But even if we invent—and debug—such things tomorrow, it can take several decades before an invention makes a dent in our urgent problem. And all this assumes no bad surprises, such as the next supersized El NiÒo killing off the Amazon and, once we lack all those trees, increasing the rate of warming by half.
By mid-century, let us suppose that we have begun extracting more CO2 from the atmosphere than we add.
This will only happen if the technology of the developed world has become good enough to compensate for what’s still going on in the overstressed nations that are too disorganized to get their energy act together.
When CO2 levels fall enough to counter the delayed warming from past excesses, we will begin to see a reversal of droughts and violent weather— though the rise in sea level will likely continue, a reminder to future generations of our 20th-century Faustian bargain.
As Samuel Johnson said in 1777, “when a man knows he is to be hanged in a fortnight, it concentrates his mind wonderfully.”
We need to turn on a dime—by which I mean, close to what we saw in the United States after the bombing of Pearl Harbor.
Now there’s a source of optimism: we did it before. Indeed, GM currently needs a new purpose in life (and I’d suggest repurposing the manned space program as well). All of that talent is badly needed.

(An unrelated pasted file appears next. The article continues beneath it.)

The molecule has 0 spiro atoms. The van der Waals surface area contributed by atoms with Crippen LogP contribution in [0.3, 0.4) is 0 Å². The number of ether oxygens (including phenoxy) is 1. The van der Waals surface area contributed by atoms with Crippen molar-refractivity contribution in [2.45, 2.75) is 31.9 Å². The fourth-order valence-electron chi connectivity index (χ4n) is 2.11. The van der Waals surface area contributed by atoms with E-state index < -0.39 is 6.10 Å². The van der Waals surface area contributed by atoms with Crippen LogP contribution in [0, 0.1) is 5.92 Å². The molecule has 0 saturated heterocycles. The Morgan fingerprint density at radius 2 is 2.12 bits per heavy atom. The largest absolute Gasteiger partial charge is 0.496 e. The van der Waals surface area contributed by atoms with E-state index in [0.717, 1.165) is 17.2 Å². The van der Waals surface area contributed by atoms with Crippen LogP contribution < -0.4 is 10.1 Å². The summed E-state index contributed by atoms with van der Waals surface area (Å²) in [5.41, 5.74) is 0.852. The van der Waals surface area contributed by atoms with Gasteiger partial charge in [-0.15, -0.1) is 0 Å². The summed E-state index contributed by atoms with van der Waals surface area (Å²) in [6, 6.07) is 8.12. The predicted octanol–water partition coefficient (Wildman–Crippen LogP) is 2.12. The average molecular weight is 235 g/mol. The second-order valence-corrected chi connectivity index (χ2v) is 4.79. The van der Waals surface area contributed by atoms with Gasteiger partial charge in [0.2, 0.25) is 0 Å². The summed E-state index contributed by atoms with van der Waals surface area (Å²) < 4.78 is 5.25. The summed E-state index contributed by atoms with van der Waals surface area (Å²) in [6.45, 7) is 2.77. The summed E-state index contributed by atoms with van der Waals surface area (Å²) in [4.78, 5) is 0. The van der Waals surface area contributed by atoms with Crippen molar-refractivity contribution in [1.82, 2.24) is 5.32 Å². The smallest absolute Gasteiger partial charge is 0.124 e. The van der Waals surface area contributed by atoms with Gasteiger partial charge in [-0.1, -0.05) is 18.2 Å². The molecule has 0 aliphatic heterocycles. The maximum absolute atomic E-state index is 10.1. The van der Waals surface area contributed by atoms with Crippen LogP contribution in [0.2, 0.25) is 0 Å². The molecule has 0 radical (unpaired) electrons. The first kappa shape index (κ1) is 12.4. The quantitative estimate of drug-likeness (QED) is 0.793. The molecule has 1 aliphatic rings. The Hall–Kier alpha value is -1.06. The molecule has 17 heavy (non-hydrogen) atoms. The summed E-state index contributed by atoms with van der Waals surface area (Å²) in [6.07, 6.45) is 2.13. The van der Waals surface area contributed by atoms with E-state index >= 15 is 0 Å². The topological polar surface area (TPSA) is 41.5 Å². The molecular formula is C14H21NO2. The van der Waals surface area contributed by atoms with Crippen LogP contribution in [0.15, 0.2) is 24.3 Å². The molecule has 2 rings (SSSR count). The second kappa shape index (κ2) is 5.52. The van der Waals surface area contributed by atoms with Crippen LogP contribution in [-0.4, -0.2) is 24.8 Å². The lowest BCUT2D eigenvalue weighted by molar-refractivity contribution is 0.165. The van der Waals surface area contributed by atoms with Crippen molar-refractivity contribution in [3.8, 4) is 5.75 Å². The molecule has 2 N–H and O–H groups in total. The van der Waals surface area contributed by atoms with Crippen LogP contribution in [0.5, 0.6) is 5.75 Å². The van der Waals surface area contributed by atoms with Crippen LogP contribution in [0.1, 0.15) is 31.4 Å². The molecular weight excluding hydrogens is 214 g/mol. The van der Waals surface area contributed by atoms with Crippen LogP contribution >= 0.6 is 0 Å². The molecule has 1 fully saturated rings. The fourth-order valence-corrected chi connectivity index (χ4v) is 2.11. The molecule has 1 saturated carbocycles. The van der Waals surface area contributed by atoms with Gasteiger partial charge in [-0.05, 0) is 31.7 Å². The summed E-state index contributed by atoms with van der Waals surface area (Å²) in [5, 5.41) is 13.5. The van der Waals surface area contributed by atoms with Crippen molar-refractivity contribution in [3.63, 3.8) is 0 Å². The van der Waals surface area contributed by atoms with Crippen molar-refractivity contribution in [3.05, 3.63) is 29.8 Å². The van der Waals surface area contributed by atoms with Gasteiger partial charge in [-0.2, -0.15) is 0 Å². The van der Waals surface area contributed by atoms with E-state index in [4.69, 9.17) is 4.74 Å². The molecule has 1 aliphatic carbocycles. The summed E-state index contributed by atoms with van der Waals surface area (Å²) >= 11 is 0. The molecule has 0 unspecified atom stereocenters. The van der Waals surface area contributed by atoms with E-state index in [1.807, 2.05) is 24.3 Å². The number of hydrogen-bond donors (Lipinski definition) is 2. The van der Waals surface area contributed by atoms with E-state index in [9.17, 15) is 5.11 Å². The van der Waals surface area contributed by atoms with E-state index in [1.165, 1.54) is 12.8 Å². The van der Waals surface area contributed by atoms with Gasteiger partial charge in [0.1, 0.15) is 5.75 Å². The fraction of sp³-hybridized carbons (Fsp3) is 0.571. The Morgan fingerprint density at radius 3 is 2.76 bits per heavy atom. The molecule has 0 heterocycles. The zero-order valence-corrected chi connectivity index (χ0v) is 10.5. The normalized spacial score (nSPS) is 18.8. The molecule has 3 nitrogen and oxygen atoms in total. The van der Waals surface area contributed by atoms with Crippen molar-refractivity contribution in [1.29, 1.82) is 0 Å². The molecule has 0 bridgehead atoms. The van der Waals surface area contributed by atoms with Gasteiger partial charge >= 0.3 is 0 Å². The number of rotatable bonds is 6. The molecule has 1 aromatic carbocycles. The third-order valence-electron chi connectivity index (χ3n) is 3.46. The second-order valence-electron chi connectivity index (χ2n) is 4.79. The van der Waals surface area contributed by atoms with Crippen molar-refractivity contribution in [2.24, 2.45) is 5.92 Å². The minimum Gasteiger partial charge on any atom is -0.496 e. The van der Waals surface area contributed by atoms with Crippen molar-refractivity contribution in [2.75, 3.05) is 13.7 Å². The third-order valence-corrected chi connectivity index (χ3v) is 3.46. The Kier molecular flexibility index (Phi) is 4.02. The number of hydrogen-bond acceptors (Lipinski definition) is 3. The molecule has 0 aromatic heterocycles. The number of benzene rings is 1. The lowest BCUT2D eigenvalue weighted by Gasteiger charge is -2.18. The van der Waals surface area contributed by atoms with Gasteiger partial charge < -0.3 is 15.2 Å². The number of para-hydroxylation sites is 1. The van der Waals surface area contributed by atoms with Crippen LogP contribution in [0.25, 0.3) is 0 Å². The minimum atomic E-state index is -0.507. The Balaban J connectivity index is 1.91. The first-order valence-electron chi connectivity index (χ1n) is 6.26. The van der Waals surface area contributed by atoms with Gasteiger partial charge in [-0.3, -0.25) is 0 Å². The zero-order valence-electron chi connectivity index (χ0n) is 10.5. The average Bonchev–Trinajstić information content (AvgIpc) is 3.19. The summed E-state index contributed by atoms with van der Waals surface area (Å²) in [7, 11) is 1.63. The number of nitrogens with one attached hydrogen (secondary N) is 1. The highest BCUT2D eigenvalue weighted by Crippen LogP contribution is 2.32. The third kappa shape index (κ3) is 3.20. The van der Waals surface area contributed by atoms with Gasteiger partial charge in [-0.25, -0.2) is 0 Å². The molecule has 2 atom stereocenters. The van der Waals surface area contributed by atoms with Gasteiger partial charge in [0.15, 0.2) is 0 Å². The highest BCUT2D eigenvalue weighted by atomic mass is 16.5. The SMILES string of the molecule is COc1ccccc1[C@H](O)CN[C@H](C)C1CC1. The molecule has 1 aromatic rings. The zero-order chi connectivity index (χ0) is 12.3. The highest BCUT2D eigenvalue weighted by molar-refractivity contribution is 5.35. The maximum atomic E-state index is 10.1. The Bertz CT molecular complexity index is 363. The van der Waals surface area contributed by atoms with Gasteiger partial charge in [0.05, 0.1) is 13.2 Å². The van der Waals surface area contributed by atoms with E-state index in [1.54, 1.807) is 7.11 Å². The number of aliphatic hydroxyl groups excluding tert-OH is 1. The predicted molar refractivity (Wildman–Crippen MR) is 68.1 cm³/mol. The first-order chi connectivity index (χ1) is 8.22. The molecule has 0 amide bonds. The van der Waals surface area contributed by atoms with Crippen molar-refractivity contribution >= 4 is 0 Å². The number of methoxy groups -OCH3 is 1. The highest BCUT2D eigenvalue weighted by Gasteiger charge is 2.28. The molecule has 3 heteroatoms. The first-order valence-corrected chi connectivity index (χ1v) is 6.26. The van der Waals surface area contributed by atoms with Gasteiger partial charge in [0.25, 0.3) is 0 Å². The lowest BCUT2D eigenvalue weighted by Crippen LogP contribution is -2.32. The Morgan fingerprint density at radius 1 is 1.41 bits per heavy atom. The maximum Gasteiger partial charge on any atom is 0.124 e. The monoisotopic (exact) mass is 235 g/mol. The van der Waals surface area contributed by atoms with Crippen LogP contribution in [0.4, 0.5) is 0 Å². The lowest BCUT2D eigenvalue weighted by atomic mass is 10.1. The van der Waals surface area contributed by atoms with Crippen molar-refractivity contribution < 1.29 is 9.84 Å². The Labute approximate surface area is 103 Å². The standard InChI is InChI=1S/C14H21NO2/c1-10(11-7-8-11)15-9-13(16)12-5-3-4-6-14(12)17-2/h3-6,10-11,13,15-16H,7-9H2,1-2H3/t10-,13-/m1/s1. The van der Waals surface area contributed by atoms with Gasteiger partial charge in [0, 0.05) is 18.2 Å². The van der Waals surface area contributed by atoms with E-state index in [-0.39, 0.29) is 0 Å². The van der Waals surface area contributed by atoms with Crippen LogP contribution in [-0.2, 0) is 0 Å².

With great challenges come great opportunities and I’m an optimist about our ability to respond with innovation. Countries that innovate early will have an economic edge over the laggards.
Our present civilization is like a magnificent cathedral, back before flying buttresses were retrofitted to stabilize the walls. Civilization now needs a retrofit for stabilizing its foundations. It will be a large undertaking, not unlike those that once went into building pyramids and cathedrals. I’m optimistic that the younger generation can create a better civilization during the major makeover—provided that those currently in the leadership can stop this runaway coal train, real fast.
Climate change is a challenge to the scientists but I suspect that the political leadership has the harder task, given how difficult it is to make people aware of what must be done and get them moving in time. It’s going to be like herding stray cats, and the political leaders who can do it will be remembered as the same kind of geniuses who pulled off the American Revolution.
WILLIAM H. CALVIN, Ph.D., is a neurobiologist at the University of Washington in Seattle. He is the author of a dozen books, mostly for general readers, about brains and evolution including The Throwing Madonna, The Cerebral Symphony, The River That Runs Uphill, The Cerebral Code, Conversations with Neil’s Brain (with George Ojemann), and How Brains Think. His book with Derek Bickerton, Lingua ex Machina: Reconciling Darwin and Chomsky with the Human Brainwith, is about syntax. The latest, A Brain for All Seasons: Human Evolution and Abrupt Climate Change, about paleoanthropology, paleoclimate, and considerations from neurobiology and evolutionary biology. It won the 2002 Phi Beta Kappa book award for science. The latest is A Brief History of the Mind: From Apes to Intellect and Beyond about the mind’s big bang.